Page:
Meg has really advanced in her figure skating.  She got moved from CanSkate 1 to CanSkate 2, where they really start "figure skating" early in 2013.  By the end of the season (May), she was moved up to StarSkate 1.  The spring "bonus" weeks, and casual summer lessons didn't get her much further ahead, but we're back at the rink twice a week now, and she's started working on her first test piece, the "Dutch Waltz".  Last week at the club sale/swap, we found her a used Zuca bag, which is what ALL skaters carry their gear in, as well as a club sweater, so now she really looks like a real skater too!

In Sept 2012 I started a business, "TracyKM Designs".  I make all sorts of things--photo props for newborn photographers, gifts, etc.  I sew, knit, and crochet.  I try to focus on thrifted, repurposed, or upcycled materials.  It's keeping me busy and gives me a little extra cash.  Check out my sites:  www.tracykmdesigns.weebly.com and www.facebook.com/tracykmdesigns
Last year I sewed a bunch of mittens which were sold in a boutique in Toronto, owned by Cherie, a friend from high school.  She didn't sell as many as I had hoped--it seemed most people wanted brighter ones than I had made; I had tried to stay fairly neutral and had had trouble finding bright sweaters (the picture shows some for the store and some I did as gifts).  I was hoping to spend this September making another pile for her, but I'm busy knitting orders!

 Reversible water bottle holders, headed to Arizona!
 A custom knit for a little baby who's mother's name is Hershi.
I was given an "inspiration" photo of a red and green hat, and the photographer wanted something more neutral.  I love this hat!


My parents moved into their "big" house, (they have two houses on their property, and had been living in the "small" house (above---it really is much bigger, but it did start out as small, most of it is at the back) while renting the big house. 


The tenant left, so they had a lot to do to fix it up.  It still needs work, since last summer my dad (and mom) spent Monday to Friday living in Kingston while Dad had cancer treatment.  He's doing fine now (though has some other health issues).  The big thing is, they both quit smoking, after 50 years!!  We have our own room upstairs, with ensuite.  All 5 of us can sleep there, or adults can sleep in another room if no one else is visiting.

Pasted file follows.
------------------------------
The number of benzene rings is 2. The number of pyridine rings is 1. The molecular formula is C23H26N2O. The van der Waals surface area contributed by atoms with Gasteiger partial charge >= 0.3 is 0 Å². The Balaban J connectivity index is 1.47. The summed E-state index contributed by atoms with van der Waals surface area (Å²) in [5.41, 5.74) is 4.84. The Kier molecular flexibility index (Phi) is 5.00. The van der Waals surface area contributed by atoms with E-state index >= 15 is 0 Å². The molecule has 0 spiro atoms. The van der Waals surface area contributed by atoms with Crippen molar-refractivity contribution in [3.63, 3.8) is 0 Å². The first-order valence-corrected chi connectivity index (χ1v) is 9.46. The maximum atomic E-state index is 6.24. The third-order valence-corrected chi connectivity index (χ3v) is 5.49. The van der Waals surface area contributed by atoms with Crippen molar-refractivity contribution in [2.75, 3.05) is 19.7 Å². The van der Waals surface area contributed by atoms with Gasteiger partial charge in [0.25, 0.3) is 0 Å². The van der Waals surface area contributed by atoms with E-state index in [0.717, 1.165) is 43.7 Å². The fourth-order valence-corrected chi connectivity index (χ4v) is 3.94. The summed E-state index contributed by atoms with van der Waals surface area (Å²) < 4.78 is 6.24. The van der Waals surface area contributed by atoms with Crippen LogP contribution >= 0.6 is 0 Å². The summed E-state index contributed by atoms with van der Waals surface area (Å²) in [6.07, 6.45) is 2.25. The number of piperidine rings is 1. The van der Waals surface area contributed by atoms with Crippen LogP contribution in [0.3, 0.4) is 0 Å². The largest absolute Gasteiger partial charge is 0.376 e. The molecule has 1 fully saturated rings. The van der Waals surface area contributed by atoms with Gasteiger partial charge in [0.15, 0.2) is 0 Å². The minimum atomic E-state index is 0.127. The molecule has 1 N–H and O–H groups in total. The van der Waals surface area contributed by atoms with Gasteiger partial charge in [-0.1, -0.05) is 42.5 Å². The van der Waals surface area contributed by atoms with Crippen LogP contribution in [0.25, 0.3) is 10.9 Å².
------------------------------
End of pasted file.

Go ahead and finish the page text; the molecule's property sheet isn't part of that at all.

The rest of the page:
For the past two summers, Rob's sister, Lou, has come to visit, bringing her daughter Nya.  This summer they brought Pawel, Lou's husband.  We had lots of fun being tourists.  Last year we went to Wonderland, Cedar Park, bowling, the kids had a sleepover...this year, we went to the CN Tower, Wonderland, Peterborough Zoo, splash pad, movie....but no sleep over LOL.  Someday when I have nothing to write about, I'll make a post, LOL.  Some pictures are on facebook; I'll add this summer's soon.

This summer, Rob's aunt and uncle from England came over and stayed with his parents.  Leon and Anne came to our wedding (1997), and again in 2007.  We didn't do a whole lot with them; we went to Canada Day at Cobourg Beach, but it was SOOO cold!  The kids went swimming, but no one else, LOL.

Summer 2012, I did a lot with the kids, taking them to beaches and splash pads because it was such a hot summer.  But this past summer zoomed by (it was one week shorter), and it rarely got hot!  Any day it was actually hot, one of the kids was either in day camp, or away, so I didn't want to do something and have one kid miss out.  Late August of 2012 I took the kids to Kingston for one night, to visit my parents, and we stayed in a hotel/motel!  The kids were so excited to stay in a motel for the first time. 



The one big thing we did this summer was go camping for the first time since 2008!  I will write about it in it's own post.